Sophistry is a skill set of which America suffers an even greater deficit than lettuce pickers. We certainly have ample quantity, and the effort is Herculean. But the quality of Western sophistry is simply abysmal. What the hell are journalism students even being taught these days?
Here’s an example: If somone offered to build a nice wind chime out of your family’s spinal columns and mount it on your patio, you’d probably demur even if he insisted the novelty would improve the property’s market value.
No? Don’t you even care about what’s best for your house?!
That’s wretched sophistry. You love your house because of the secure, comfortable, and pleasing accommodations it provides you and your family. You don’t love it independent of its role as your home. And you certainly don’t love it more than the people whose home it exists to be. Sacrificing them (or yourself) to its nominal enhancement would eliminate the very source of its appeal. I assume your surprise will be scant to learn this is precisely the logic routinely on offer at the rhetorical intersection of immigration and America. Consider this piece from Yahoo!’s finance department.
How Latinos are driving income growth in America
You won’t believe how much that patio wind chime will add to the value of your house.
“Making America Rich Again: The Latino Effect on Economic Growth.”
That’s the title of a new report written by Jeffrey Eisenach, SVP at NERA Economic Consulting and a member of Trump’s transition team.
Commissioned by the nonpartisan Latino Donor Collaborative (LDC) (et al) the report is particularly timely…
That oxymoron was a little bland for my taste. The nonpartisan Latino Donor Collective. Much like the nonpartisan ADL or BLM. Just regular objective racial advocacy groups trying to be heard above the din of all those special interests. I’ll be looking forward to Yahoo!’s coverage of similar reports issued by the “nonpartisan Aryan Angels of Vengeance.”
LDC co-founder Sol Trujillo told Yahoo Finance that he had one primary objective for the report: to debunk Latino stereotypes.
That’s gratifying. I expect Mr. Trujillo will make short work of such false stereotypes as “hardworking Mexicans,” “natural conservatives,” and “you probably won’t be decapitated in Acapulco.”
He says they were able to find empirical evidence that Latinos are playing a critical role in rejuvenating the American workforce.
That’s great to hear. Mike, we’ve decided to rejuvenate your position with Jose. I think you’ll be quite pleased with the overall effects on the American workforce. Or more conceptually: Mexicans are increasing to meet the needs of increasing Mexicans.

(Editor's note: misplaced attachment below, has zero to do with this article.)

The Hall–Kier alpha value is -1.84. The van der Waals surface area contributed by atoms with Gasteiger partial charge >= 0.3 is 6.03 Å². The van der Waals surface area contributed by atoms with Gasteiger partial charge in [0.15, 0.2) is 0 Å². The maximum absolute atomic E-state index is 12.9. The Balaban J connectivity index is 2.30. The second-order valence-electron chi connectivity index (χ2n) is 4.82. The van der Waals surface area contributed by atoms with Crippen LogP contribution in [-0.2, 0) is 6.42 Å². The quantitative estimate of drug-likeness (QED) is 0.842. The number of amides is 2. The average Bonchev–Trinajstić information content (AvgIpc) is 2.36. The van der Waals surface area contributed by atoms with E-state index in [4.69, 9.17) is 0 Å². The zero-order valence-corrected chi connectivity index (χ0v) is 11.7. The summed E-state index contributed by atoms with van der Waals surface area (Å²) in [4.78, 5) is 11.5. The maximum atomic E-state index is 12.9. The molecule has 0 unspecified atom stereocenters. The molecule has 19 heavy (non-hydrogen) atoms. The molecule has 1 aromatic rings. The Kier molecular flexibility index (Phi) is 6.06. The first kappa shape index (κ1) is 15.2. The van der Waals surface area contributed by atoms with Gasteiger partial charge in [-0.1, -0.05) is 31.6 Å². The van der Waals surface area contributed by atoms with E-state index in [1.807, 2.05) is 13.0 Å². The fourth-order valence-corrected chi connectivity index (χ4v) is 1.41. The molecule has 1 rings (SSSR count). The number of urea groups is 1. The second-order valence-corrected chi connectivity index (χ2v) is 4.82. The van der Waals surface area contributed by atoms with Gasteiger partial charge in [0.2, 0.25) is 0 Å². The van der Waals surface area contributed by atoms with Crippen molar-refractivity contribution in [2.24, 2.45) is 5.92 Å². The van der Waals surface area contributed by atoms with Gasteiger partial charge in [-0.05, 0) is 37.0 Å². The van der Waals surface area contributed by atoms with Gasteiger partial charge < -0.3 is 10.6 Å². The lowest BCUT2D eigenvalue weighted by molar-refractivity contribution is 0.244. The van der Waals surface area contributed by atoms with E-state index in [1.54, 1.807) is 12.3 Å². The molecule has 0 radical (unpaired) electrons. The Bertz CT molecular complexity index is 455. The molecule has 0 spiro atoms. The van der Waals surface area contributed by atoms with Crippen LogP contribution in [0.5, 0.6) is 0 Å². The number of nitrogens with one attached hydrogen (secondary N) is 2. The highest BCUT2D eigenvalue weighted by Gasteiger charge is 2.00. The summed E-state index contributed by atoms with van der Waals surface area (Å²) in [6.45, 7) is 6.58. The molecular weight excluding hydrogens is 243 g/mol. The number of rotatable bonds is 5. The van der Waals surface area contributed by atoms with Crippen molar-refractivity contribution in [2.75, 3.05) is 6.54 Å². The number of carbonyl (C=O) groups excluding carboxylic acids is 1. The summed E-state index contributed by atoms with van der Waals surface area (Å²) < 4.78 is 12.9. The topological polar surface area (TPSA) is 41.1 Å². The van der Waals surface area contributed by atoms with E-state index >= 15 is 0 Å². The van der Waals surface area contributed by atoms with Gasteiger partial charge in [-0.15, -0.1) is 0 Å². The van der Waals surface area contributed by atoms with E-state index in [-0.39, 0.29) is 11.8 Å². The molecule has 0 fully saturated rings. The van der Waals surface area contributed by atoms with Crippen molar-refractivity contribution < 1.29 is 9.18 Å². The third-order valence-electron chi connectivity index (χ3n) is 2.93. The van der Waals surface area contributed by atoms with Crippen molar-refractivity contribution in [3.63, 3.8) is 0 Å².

“The data surrounding Latinos’ economic implications pull together a story that’s compelling, pervasive and deep. Especially because the average Latino is nine years younger than the overall population, we know that this demographic will be with us for a while, and we can take advantage of that,” he says.
See, the gringo labor-units are reaching end-of-service. So we’ll need to execute an equipment refresh to stay within warranty. That’s what they meant in the Constitution’s preamble: secure the blessings of liberty to ourselves and our Economy.
Though one question I urge everyone to ask in these situations is: Who’s “we?”
In fact, over the last decade (between 2005 to 2015), Hispanics — who account for just 18% of the population — accounted for 29% of the growth in real aggregate income.
And ants accounted for 29% of the growth in food eaten at our last family picnic. But what’s that do for me? More specifically: because America has been good for latinos does not mean latinos have been good for Americans.
He says the Latino population is a bright spot in what he calls the “new mainstream economy” that supports a highly educated, tech savvy population, specifically citing 3D printing and robotics as examples of the innovative industries that are burgeoning in the US.
That’s quite an implied correlation. Both the Latino population and technology industries are growing. Therefore, you need more Mexicans or say goodbye to your 3D printed robots, QE fucking D.
Meanwhile, Trujillo says regardless on one’s immigration views, it’s vital to leverage the talent that already exists in the US. “We need to fix the conversation about how Latinos are vital to the economy. Deportations should not be the core message.”
Agreed twice. One, it’s vital to leverage the talent that already existed in the US prior to the Hart-Celler Immigration Act. Two, we need to fix the conversation about how latinos are vital to The Economy. They’re not. And even if they were, this country isn’t a sweatshop, outlet mall, or GDP graph. It’s a home to the people who built it.
America deserves better sophistry.